The properties or rights would appear to be three in number, viz :
1st. The Seigniory of the Isles and Islets of Mingan.
2nd. The fishing and other rights along the Coast, in front of and extending beyond the Northeasterly limits of the Seigniory.
3rd. The property at Esquimaux Bay on the Labrador Coast.
1.The Seigniory of the Isles and Islets of Mingan.
This was originally conceded on the tenth of March, 1679, by the Intendant representing the Crown of France to two persons named Jacques De la Lande and Louis Jolliet, and the grant is in the following terms :
“ The said Isles and Islands of Mingan, which are on the North shore, and which continue as far as the Bay called L'Ance aux Espagnols, to enjoy by themselves their heirs and assigns for the future, en titre di fief, Seignieurie Haute Moyenne et Basse Justice, with the charge of faith and homage which they, the said Sieurs De la Lande and Jolliet, their said heirs and assigns shall be obliged to render at the Castle of St. Lewis at Quebec, which they shall perform according to the rights and services customary and in accordance with the Coutume de la prevote et vicomte de Paris, which shall be followed in this respect until otherwise ordained by His Majesty. ”
We have traced the intermediate titles from this grant down to the Hudson's Bay Company, who acquired it on the eighth of February, 1836, from the heirs of the late John Richardson and others by deed executed on that day before Griffin, Notary Public at Montreal. This title is acknowledged by the Crown, and is enregistered in Newfoundland, and we think no reasonable doubt can be thrown on the validity of the Company's rights to the property. The only difficulty which arises is as regards the Boundaries & extent. It will be observed that there is no point of departure at the Westerly limit, but we think the grant includes all the islands in front of the Seigniory of the same name on the Mainland. The Westerly boundary of which begins at the Eastern limits of the King's Posts or Cape Cormorant. The Eastern boundary of the Seigniory is by no means so clear. According to the maps and reports of Mr. Bouchette the Surveyor General the Easterly limit is at Natasliquin1 harbour in the Longitude while the Proprietors claim that it extends to Salmon Bay on Esquimaux River now Anse a Blanc Sablon, near longitude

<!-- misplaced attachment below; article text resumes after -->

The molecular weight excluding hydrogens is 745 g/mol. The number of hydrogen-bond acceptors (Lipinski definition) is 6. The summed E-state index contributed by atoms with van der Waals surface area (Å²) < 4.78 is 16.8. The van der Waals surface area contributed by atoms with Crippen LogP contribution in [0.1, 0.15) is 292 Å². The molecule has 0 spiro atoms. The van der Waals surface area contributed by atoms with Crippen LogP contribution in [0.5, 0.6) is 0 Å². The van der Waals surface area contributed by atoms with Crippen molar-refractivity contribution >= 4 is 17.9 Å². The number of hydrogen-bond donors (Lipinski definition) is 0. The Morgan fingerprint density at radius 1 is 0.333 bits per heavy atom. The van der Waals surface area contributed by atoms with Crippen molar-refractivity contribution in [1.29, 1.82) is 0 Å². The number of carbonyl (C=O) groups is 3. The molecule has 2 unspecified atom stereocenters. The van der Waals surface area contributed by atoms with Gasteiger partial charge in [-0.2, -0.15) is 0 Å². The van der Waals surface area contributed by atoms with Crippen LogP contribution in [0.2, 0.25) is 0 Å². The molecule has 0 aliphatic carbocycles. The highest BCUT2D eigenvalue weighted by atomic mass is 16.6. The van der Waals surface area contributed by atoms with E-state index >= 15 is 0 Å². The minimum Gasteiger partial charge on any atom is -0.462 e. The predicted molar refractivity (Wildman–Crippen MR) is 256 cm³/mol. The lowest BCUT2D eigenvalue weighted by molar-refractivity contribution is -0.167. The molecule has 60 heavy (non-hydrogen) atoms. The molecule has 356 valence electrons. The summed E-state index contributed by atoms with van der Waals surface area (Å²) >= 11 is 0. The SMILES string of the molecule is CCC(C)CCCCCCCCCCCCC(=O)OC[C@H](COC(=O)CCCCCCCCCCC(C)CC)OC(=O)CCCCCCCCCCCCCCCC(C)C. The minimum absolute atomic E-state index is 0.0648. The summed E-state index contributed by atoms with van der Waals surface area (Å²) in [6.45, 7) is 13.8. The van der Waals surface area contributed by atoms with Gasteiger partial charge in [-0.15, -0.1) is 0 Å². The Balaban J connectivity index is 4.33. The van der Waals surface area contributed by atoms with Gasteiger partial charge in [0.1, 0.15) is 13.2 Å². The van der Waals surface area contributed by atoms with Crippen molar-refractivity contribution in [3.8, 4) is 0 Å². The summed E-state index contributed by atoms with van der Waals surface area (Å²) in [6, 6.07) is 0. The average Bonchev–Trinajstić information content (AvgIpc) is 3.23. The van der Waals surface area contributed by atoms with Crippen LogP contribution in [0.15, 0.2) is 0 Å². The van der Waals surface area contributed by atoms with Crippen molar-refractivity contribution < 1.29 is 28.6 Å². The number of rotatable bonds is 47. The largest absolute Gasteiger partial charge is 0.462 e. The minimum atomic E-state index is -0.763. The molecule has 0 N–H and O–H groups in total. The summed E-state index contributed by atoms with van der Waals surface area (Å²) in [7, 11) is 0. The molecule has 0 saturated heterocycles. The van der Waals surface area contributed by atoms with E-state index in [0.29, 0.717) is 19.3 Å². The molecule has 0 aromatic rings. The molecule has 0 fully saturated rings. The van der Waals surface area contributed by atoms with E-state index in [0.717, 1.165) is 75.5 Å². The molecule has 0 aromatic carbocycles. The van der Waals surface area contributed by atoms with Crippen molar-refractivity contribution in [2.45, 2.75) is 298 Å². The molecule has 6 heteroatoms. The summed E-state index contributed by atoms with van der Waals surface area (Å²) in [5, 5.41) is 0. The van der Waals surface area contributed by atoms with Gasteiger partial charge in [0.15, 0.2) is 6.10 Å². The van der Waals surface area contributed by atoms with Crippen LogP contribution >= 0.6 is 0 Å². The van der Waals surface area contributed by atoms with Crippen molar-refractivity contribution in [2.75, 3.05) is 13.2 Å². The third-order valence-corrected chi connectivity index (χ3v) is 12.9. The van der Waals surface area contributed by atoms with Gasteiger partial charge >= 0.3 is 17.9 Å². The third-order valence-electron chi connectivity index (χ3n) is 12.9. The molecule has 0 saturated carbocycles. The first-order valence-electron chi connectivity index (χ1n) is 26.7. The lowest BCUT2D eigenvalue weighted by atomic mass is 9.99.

The description by which the Company acquired it is :
“ The whole and entire Fief and Seigniory of the Isles et Islets of Mingan, situated and being on the Coast of Labrador in the said district of Quebec and Province aforesaid, the said Fief and Seigniory consisting of the Isles and Islets which belong on the North shore, follow in continuation to the Bay called “ L'Anse aux Espagnols ” in such
manner as the said Seigniory with its rights is more amply conceded and designated by the title of Concession granted to Jacques De la Lande and Louis Jolliet, of date the tenth day of March in the year 1679, with the rights, honors and prerogatives annexed to the said Isles et Islets hereby sold without reserve, subject to the exploitations of the fisheries agreeably to the ancient regulations and usages of the Province and as the same are now held and possessed by the said vendors.”
2nd. Fishing posts or establishments, and the rights of fishing or Royalty on Fishing Rights on the Coast of Labrador.
The original claim in respect of these rights or properties would seem to have arisen from the mere possession of William Grant and Charles William Grant, anterior to 1808—at least we can find no deed or trace of writing conferring on them any of the rights which are hereinafter recited. Having been taken in execution as belonging to the two Grants, they were sold on the thirtieth of April, 1808, by Sheriff's sale, to John Richardson, Patrick Langan, and others, and in the Indenture executed by the Sheriff they are described as follows :—